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Kidnapped Briton and Syrian Freed After Five Days

March 9, 1988

SIDON, Lebanon (AP) _ The Abu Nidal Palestinian terrorist group freed a British relief agency official and his Syrian aide Tuesday, five days after seizing them in this southern port city.

Peter Coleridge, 44, Middle East coordinator of the British relief agency Oxfam, and Omar Traboulsi, 31, appeared physically fit when members of Abu Nidal’s Fatah-Revolutionary Council drove them to the Sidon apartment of Mustafa Saad, a Sunni Moslem leader.

″We thank you for your hospitality,″ Coleridge said in Arabic when they reached the apartment on the second floor.

Abu Nidal’s guerrillas seized them Thursday while Coleridge was taking pictures of the Ein el-Hilweh Palestinian refugee camp.

Coleridge told reporters Tuesday: ″I am a guest in Lebanon. I should have realized that shooting pictures at Ein el-Hilweh is a big mistake.

″I made a mistake by not asking for a permission from the authority in Ein el-Hilweh. I know and respect the people who took us. There has been no kidnapping ... They were only applying security procedures.″

″We were well treated,″ he added.

Traboulsi sat next to Coleridge and did not speak. Coleridge said he ″will leave Lebanon,″ but would not disclose his travel plans.

Coleridge told BBC Radio’s ″PM″ program he and Traboulsi had been interrogated, blindfolded, handcuffed and put into the trunks of two cars.

On Tuesday, Mustafa Saad identified the men involved as being from Abu Nidal.

Coleridge said they were driven to an isolated place about half an hour from Sidon and held there for the rest of their captivity.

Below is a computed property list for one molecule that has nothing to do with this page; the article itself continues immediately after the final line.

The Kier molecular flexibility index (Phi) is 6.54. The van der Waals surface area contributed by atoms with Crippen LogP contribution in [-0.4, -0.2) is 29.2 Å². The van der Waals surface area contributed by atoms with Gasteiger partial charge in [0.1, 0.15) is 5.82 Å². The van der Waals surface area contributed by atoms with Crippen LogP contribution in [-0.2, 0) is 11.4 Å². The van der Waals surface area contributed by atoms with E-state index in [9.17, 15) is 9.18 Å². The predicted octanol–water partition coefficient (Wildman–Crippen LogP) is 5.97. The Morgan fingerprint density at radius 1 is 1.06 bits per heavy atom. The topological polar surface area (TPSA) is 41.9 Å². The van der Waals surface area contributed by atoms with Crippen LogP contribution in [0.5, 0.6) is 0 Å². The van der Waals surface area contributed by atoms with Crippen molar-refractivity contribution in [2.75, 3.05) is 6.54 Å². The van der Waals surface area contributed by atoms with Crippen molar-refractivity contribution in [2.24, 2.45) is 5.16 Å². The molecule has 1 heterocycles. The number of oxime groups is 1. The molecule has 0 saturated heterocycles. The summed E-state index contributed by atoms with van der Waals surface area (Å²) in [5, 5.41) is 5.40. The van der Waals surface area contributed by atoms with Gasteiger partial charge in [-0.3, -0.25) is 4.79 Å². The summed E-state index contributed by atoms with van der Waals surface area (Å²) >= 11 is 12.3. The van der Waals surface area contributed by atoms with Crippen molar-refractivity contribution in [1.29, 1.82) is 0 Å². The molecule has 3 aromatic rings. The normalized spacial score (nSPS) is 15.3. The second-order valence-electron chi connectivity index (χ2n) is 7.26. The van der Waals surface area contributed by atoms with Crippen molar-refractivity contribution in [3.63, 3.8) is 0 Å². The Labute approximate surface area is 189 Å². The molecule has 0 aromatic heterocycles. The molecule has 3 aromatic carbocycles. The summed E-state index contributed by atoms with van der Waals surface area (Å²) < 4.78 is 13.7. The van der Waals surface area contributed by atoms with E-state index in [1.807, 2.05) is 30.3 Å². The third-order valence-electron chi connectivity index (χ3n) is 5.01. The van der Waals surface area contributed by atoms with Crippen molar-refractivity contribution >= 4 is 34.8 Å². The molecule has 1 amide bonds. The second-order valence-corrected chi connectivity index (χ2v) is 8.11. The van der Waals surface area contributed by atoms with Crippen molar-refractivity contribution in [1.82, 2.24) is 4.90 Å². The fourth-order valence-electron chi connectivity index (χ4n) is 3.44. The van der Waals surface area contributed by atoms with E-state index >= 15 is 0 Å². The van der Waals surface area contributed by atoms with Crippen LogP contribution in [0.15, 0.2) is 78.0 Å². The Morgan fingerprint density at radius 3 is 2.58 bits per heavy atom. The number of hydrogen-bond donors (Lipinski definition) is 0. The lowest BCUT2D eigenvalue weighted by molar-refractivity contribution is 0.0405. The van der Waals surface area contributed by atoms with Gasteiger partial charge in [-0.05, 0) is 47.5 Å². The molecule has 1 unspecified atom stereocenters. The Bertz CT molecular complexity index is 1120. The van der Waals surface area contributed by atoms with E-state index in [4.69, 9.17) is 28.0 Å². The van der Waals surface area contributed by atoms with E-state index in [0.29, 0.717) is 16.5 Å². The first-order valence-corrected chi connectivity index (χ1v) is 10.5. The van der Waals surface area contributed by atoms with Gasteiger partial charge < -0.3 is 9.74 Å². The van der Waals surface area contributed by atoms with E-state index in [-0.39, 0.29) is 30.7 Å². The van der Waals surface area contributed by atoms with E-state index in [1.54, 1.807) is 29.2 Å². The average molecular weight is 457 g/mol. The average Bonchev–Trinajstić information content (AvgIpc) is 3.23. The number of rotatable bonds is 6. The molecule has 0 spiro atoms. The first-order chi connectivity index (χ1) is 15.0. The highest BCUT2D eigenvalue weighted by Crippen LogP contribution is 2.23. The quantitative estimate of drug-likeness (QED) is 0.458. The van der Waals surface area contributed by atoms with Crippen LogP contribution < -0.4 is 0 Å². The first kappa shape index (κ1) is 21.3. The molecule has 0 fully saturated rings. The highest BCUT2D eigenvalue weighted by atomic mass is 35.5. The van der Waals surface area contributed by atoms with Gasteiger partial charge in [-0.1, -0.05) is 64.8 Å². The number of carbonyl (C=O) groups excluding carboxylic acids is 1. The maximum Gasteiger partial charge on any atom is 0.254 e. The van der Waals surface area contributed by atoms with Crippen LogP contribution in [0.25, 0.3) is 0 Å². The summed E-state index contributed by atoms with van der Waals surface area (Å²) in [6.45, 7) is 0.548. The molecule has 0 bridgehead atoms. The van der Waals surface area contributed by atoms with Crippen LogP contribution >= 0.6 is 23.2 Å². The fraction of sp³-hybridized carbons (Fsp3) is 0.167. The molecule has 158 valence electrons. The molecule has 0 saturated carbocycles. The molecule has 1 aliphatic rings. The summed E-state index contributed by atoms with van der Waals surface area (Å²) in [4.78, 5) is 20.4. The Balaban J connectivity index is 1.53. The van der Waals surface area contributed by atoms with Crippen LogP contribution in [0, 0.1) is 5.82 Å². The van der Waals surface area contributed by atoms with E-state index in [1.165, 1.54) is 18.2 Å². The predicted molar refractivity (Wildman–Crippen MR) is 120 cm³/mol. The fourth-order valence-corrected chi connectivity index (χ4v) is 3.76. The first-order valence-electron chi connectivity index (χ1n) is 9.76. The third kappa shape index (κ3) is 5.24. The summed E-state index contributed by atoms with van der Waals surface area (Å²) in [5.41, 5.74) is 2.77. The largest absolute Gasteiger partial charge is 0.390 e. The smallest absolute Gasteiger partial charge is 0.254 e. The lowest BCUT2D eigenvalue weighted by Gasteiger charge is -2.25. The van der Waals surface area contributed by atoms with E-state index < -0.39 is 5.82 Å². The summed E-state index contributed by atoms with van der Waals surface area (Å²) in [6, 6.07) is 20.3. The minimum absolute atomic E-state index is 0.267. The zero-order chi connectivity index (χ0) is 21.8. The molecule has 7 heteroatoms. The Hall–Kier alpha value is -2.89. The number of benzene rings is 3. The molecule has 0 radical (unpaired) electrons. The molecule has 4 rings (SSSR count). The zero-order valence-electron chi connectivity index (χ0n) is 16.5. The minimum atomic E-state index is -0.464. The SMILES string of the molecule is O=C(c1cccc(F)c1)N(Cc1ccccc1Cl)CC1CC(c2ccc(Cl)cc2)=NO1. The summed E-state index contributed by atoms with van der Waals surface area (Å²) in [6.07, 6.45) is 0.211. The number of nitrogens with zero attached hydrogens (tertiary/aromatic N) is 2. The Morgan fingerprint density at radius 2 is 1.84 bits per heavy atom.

Oxfam gave news of Coleridge’s release to his wife, Angela, at their home in Headington, England. The couple have three children - Jessie, 12, Sara, 11, and Edward, 5.

Mrs Coleridge said she and the children were ″overwhelmed and absolutely delighted.″ She added, ″All I feel like doing now is sitting down and having a nice, quiet cup of tea.″

Coleridge said he heard no news of any other hostages, including Anglican envoy Terry Waite, during his captivity. Waite disappeared in Beirut in January 1987. No one has claimed responsibility.

The release leaves leaves 22 foreigners still missing in Lebanon, including nine Americans. Held longest is Terry A. Anderson, chief Middle East correspondent of The Associated Press, who was kidnapped March 16, 1985.

Coleridge and Traboulsi had gone to Sidon last week to inspect relief groups supported by Oxfam. It was the British official’s first visit to Lebanon in three years.

Coleridge said his camera and Opel station wagon were returned, but a security source said the Palestinians ″confiscated the film Coleridge was shooting.″

Abu Nidal, whose real name is Sabry al-Banna, broke with Yasser Arafat’s Palestine Liberation Organization in the early 1970s and founded the Fatah- Revolutionary Council.

His followers have been blamed for scores of terrorist acts, including the December 1985 assaults at the Rome and Vienna airports in which 20 people died.

Coleridge and Traboulsi were accompanied to Saad’s apartment by Fatah- Revolutionary Council spokesman Walid Khaled.

He said the men ″were held for questioning as a precautionary measure after shooting pictures in military zones.″

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